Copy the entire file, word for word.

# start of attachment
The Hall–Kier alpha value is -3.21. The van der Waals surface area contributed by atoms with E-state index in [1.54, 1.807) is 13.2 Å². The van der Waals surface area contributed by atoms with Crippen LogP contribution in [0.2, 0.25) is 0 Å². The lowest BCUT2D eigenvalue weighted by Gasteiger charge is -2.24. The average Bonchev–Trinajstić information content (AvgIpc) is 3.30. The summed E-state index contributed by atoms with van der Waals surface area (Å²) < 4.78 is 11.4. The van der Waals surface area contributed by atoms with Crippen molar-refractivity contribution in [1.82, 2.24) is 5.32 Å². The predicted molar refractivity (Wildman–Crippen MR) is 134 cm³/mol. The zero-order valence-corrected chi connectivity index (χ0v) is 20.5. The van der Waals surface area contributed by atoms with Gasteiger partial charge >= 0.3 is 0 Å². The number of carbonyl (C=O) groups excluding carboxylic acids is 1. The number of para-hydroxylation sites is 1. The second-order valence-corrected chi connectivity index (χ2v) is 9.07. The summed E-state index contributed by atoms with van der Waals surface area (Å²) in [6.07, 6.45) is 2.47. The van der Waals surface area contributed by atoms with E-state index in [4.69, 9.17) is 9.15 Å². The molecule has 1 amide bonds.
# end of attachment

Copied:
The Hall–Kier alpha value is -3.21. The van der Waals surface area contributed by atoms with E-state index in [1.54, 1.807) is 13.2 Å². The van der Waals surface area contributed by atoms with Crippen LogP contribution in [0.2, 0.25) is 0 Å². The lowest BCUT2D eigenvalue weighted by Gasteiger charge is -2.24. The average Bonchev–Trinajstić information content (AvgIpc) is 3.30. The summed E-state index contributed by atoms with van der Waals surface area (Å²) < 4.78 is 11.4. The van der Waals surface area contributed by atoms with Crippen molar-refractivity contribution in [1.82, 2.24) is 5.32 Å². The predicted molar refractivity (Wildman–Crippen MR) is 134 cm³/mol. The zero-order valence-corrected chi connectivity index (χ0v) is 20.5. The van der Waals surface area contributed by atoms with Gasteiger partial charge >= 0.3 is 0 Å². The number of carbonyl (C=O) groups excluding carboxylic acids is 1. The number of para-hydroxylation sites is 1. The second-order valence-corrected chi connectivity index (χ2v) is 9.07. The summed E-state index contributed by atoms with van der Waals surface area (Å²) in [6.07, 6.45) is 2.47. The van der Waals surface area contributed by atoms with E-state index in [4.69, 9.17) is 9.15 Å². The molecule has 1 amide bonds.